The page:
Schedule Regular Data Backups to Avoid Downtime
In this month’s newsletter, we would like to have a frank discussion about the importance of backing up your patient data. It’s not uncommon for our support team to be assisting offices with an issue and run into a brick wall, discovering that the office either has a faulty or outdated backup. As a result, practices have lost valuable time or even worse, data, due to a lack of diligence with regard to proper backup procedures. It is imperative that practices save all of their crucial data daily. Although the DOX Quick Back that is loaded on at least one computer in your office provides a quick and easy way to back up the DOX database, a more comprehensive daily backup that includes all of the associated DOX data (charting forms, letters, and scanned images), as well as all of your digital imaging data, also needs to be completed.
Minimally, we recommend that offices do an on-site backup daily, which is then taken off-site each evening. Typically, this type of backup involves one external hard drive for each day of the week that the office is seeing patients. Each day, yesterday’s external hard drive is unplugged and today’s is plugged in. A staff member would then take yesterday’s external hard drive home (along with a printed or digital copy of the Daily Transaction Journal and Appointment Log). This backup technique should be used even if the practice is already doing some form of cloud backup. If a problem occurs and a backup is needed, having an on-site backup, like we just described, allows for quicker restoration of your data.
Note: Most virus attacks will not only corrupt the data on the server, but could potentially compromise the most recent backup (if that external hard drive was plugged into the server at the time of the attack). Once the backup is corrupted, you may now be missing a complete backup of yesterday’s data. By having copies of the Daily Transaction Journal and Appointment Log for yesterday, though you may not be able to completely reconstruct every piece of the day’s data (ie clinical narratives, tooth charting, and digital x-rays), you will be able to reenter all financial transactions and scheduling activities. As a precaution, KSB recommends that practices retain a copy of these reports for a minimum of two weeks.
Late in 2018, we had two separate offices fall victim to a ransomware attack. Neither of them had a good on-site backup of their data. In one case we were able to restore an off-site online backup, but that company could only produce a successful backup from two weeks prior. This office had been told by their cloud backup company that they didn’t need an on-site backup. However, had there been an on-site backup, they would have lost only a day’s worth of data and not two weeks. The second office had no recent backup at all and lost almost two months of their data. In this case, the external hard drives were not being diligently swapped on a daily basis.
On a more positive note, last summer we had an office hit by a major lightning strike. Our support team was able to use their on-site backup to get them up and running in less than two hours.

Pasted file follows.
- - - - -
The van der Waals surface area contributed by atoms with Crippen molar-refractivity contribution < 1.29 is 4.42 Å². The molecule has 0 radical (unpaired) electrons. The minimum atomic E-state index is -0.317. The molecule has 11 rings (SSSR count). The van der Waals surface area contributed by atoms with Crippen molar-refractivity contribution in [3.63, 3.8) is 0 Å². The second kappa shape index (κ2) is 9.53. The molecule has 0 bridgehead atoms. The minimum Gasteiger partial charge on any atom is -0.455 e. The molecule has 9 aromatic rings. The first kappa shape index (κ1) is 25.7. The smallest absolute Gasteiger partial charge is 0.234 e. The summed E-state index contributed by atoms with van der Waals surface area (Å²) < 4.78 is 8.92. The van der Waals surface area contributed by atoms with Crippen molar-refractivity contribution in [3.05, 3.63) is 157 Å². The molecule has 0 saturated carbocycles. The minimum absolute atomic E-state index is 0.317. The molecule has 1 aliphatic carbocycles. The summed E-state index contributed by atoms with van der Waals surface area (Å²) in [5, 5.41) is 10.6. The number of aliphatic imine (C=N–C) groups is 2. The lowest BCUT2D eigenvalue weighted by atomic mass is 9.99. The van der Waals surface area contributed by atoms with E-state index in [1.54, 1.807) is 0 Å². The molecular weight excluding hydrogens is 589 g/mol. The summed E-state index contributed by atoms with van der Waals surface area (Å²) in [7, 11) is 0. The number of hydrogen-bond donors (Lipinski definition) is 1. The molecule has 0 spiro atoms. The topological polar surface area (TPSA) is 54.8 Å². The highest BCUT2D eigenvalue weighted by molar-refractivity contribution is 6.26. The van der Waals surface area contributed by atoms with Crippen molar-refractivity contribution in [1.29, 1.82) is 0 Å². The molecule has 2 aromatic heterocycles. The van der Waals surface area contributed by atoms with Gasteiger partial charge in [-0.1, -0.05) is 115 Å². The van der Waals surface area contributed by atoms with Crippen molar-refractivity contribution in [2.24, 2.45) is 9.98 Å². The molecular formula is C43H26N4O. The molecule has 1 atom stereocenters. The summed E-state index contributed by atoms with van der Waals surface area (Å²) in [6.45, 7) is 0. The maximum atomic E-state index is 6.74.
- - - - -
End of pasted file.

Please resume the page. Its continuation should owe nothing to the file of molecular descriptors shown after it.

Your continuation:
Some of our practices have asked about online (or cloud) backup services. KSB believes that online backups are a great tool for archival purposes, but are often slow and cumbersome when needing to restore data in the event of an emergency. Be careful when picking an online backup provider, as we have had very mixed results with such companies when doing restores (as detailed previously). One company that some of our customers have reported struggles with is Carbonite. We have heard that their backups have not always been dependable, nor was their customer service easily accessible in some cases.
If you do elect to subscribe to an online service, KSB suggests looking at one of the following two companies that provide cloud backup services: Dr. Backup and CrashPlan. Although our team has had limited opportunities to work with both companies, the interactions we have had were positive. It is ultimately your practice’s responsibility to research these suggestions. Also, if your office uses “third-party” programs such as digital imaging, Quickbooks, time clock software, etc., make sure the corresponding databases or critical data files are being included in your backup.
The final step for having a good backup is to verify it is complete and usable. It is the office’s responsibility to either check this themselves or have a qualified party look at your backed up data to verify it is thorough and restorable. If your backup was set up by KSB, we would be happy to assist you in verifying its accuracy. At your request, our support team can even schedule a simulated restoration of your backup from the external hard drive. We encourage offices to consider doing this on a semi-annual basis.
Although KSB is ready and able to assist or consult with yourself or your backup provider regarding the backup process, we also want to take this moment to remind you that it is ultimately your responsibility to ensure that your backups are scheduled properly and being completed successfully. For more detailed information on this critical topic, please contact David or Matt at 866-410-4500.